Guest Post by Kathy Ko Chin and Dr. Winston Tseng
In 1985, Secretary of Health and Human Services Margaret M. Heckler’s landmark report, Report of the Secretary’s Task Force on Black and Minority Health, shined a light on some of the pervasive and concerning disparities in health and health care experienced by racial and ethnic minorities. Yet, this report did not include any disparities among Asian Americans, Native Hawaiians, and Pacific Islanders (AAs and NHPIs) in aggregate.
This exclusion perpetuated the model minority myth, and excluded vulnerable constituents of these populations (e.g., low income, immigrant, and limited English proficient populations). Thirty years later, when it comes to researching, understanding, and combating disparities amongst American’s fastest growing racial groups—AAs and NHPIs—we are still working our way further into the light.
The Asian & Pacific Islander American Health Forum is pleased to partner with Journal of Health Care for the Poor and Underserved for a special supplement (Volume 26, Number 2, May 2015 Supplement) called “Shining the Light on Asian American, Native Hawaiian, and Pacific Islander Health.” The supplement provides research and scholarship on new community initiatives focused on tackling health challenges within AA and NHPI communities. With populations tracing their heritage to more than 50 different countries and speaking more than 100 different languages, health and health care needs are varied.
This supplement issue includes “heroes and great ideas,” “original papers,” “reports from the field,” and “literature reviews” on a number of emerging health issues impacting AAs and NHPIs, focusing on specific populations including immigrants, indigenous populations, and children, and health issues including obesity, diabetes, cardiovascular disease, suicide, depression, cancer screening, costs of health care, occupational health, and community health workers.
The research on childhood obesity is of particular interest as the U.S. responds to this growing epidemic. All too often, AAs and NHPIs are not included in these mainstream conversations. The issue features first-of-its-kind research from Yvette C. Paulino and colleagues in Guam on the burden of childhood obesity in public schools. Marie Kainoa Fialkowski and colleagues from Hawaii and the U.S.-affiliated Pacific Region examine opportunities to combat high rates of obesity and non-communicable diseases and report on the Children’s Healthy Living Training Program, a leading model to address Pacific Islander childhood obesity prevention and improve the health and futures of these populations. This issue also features the first ever systematic literature review of childhood obesity among Asian Americans.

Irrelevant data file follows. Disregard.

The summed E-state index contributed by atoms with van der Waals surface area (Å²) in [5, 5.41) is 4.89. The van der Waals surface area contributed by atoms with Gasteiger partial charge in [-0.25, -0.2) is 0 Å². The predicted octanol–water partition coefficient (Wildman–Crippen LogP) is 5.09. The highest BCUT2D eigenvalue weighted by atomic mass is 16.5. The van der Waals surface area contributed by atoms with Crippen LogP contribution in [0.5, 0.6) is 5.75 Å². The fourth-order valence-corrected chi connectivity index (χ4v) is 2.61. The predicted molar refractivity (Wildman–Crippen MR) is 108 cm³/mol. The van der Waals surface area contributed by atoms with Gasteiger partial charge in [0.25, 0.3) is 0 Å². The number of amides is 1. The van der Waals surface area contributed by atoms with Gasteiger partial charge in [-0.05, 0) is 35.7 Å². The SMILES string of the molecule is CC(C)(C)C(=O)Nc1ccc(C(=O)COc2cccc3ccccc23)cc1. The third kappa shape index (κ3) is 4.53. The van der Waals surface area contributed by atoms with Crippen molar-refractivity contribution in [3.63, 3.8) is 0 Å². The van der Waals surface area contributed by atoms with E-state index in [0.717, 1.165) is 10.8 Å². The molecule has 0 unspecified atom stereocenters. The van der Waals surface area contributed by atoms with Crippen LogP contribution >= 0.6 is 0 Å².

Litigation around health care access for COFA Migrants—migrants from the Republic of the Marshall Islands, Republic of Palau, and Federated States of Micronesia—has brought the health care needs of these communities to the attention of states like Hawaii. As Megan Kiyomi Inada Hagiwara and colleagues note, the federal government has not met its legal obligation to provide health care to their populations in exchange for military use of their jurisdictions during war times. Health advocates provide insightful commentary on how the Micronesian migrant community in Hawaii is responding to the challenge and trying to change policies that block these populations from the health care they are entitled to and need.
In addition to taking a deep-dive on these emerging health issues, the issue features a tribute to former U.S. Assistant Secretary for Health Dr. Howard Koh, a true leader in health equity, and an inspiring story by Ninez A. Ponce and colleagues about the how AA and NHPI community champions and leading public-private partnerships tackled the challenges of data equity at the national level after the release of the 1985 report.
While the health needs of AA and NHPI communities are various, it is clear that we can make further progress by using the collected research and scholarship as our guiding lights to better define and raise awareness about the key health disparities and reach and serve these communities, particularly the most vulnerable segments. Combined with continued research into emerging health issues like childhood obesity, we are confident that all Asian Americans, Native Hawaiians, and Pacific Islanders can look forward to healthier futures.
Kathy Ko Chin is the president and CEO of the Asian & Pacific Islander American Health Forum.
Winston Tseng is a research sociologist and lecturer of Community Health and Human Development at UC Berkeley’s School of Public Health and guest editor of the May 2015 special supplement.